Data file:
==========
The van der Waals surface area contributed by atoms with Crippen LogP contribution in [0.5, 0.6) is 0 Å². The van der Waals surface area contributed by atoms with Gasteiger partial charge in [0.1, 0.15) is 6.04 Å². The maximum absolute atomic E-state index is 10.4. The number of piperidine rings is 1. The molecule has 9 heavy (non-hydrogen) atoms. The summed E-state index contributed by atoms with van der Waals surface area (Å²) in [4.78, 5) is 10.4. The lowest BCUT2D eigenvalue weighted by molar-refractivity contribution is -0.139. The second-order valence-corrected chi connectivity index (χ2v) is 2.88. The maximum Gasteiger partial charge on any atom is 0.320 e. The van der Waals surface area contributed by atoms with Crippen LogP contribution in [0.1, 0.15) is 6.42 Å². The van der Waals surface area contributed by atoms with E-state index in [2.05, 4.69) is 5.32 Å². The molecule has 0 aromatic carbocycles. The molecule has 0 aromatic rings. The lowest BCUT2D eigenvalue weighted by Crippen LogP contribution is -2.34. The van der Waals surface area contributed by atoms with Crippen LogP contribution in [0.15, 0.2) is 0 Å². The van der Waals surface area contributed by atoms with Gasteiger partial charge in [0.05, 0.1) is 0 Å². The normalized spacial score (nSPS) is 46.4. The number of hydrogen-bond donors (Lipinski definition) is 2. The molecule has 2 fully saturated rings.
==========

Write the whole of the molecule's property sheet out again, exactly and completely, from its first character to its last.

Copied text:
The van der Waals surface area contributed by atoms with Crippen LogP contribution in [0.5, 0.6) is 0 Å². The van der Waals surface area contributed by atoms with Gasteiger partial charge in [0.1, 0.15) is 6.04 Å². The maximum absolute atomic E-state index is 10.4. The number of piperidine rings is 1. The molecule has 9 heavy (non-hydrogen) atoms. The summed E-state index contributed by atoms with van der Waals surface area (Å²) in [4.78, 5) is 10.4. The lowest BCUT2D eigenvalue weighted by molar-refractivity contribution is -0.139. The second-order valence-corrected chi connectivity index (χ2v) is 2.88. The maximum Gasteiger partial charge on any atom is 0.320 e. The van der Waals surface area contributed by atoms with Crippen LogP contribution in [0.1, 0.15) is 6.42 Å². The van der Waals surface area contributed by atoms with E-state index in [2.05, 4.69) is 5.32 Å². The molecule has 0 aromatic carbocycles. The molecule has 0 aromatic rings. The lowest BCUT2D eigenvalue weighted by Crippen LogP contribution is -2.34. The van der Waals surface area contributed by atoms with Crippen LogP contribution in [0.15, 0.2) is 0 Å². The van der Waals surface area contributed by atoms with Gasteiger partial charge in [0.05, 0.1) is 0 Å². The normalized spacial score (nSPS) is 46.4. The number of hydrogen-bond donors (Lipinski definition) is 2. The molecule has 2 fully saturated rings.